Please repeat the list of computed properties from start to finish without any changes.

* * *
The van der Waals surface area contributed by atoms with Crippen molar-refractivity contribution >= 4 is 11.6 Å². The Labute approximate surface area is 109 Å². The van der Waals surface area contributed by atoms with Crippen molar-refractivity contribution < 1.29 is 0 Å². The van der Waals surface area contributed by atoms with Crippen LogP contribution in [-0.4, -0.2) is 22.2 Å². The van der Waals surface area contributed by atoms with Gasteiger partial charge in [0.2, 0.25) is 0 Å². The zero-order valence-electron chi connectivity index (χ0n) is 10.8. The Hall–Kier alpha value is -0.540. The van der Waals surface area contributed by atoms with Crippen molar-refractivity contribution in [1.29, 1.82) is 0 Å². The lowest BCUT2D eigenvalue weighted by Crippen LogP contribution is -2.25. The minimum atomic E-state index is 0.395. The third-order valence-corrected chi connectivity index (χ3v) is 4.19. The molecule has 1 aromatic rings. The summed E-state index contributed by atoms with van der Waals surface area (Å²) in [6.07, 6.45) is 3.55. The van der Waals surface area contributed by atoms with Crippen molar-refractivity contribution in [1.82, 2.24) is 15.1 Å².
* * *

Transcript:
The van der Waals surface area contributed by atoms with Crippen molar-refractivity contribution >= 4 is 11.6 Å². The Labute approximate surface area is 109 Å². The van der Waals surface area contributed by atoms with Crippen molar-refractivity contribution < 1.29 is 0 Å². The van der Waals surface area contributed by atoms with Crippen LogP contribution in [-0.4, -0.2) is 22.2 Å². The van der Waals surface area contributed by atoms with Gasteiger partial charge in [0.2, 0.25) is 0 Å². The zero-order valence-electron chi connectivity index (χ0n) is 10.8. The Hall–Kier alpha value is -0.540. The van der Waals surface area contributed by atoms with Crippen molar-refractivity contribution in [1.29, 1.82) is 0 Å². The lowest BCUT2D eigenvalue weighted by Crippen LogP contribution is -2.25. The minimum atomic E-state index is 0.395. The third-order valence-corrected chi connectivity index (χ3v) is 4.19. The molecule has 1 aromatic rings. The summed E-state index contributed by atoms with van der Waals surface area (Å²) in [6.07, 6.45) is 3.55. The van der Waals surface area contributed by atoms with Crippen molar-refractivity contribution in [1.82, 2.24) is 15.1 Å².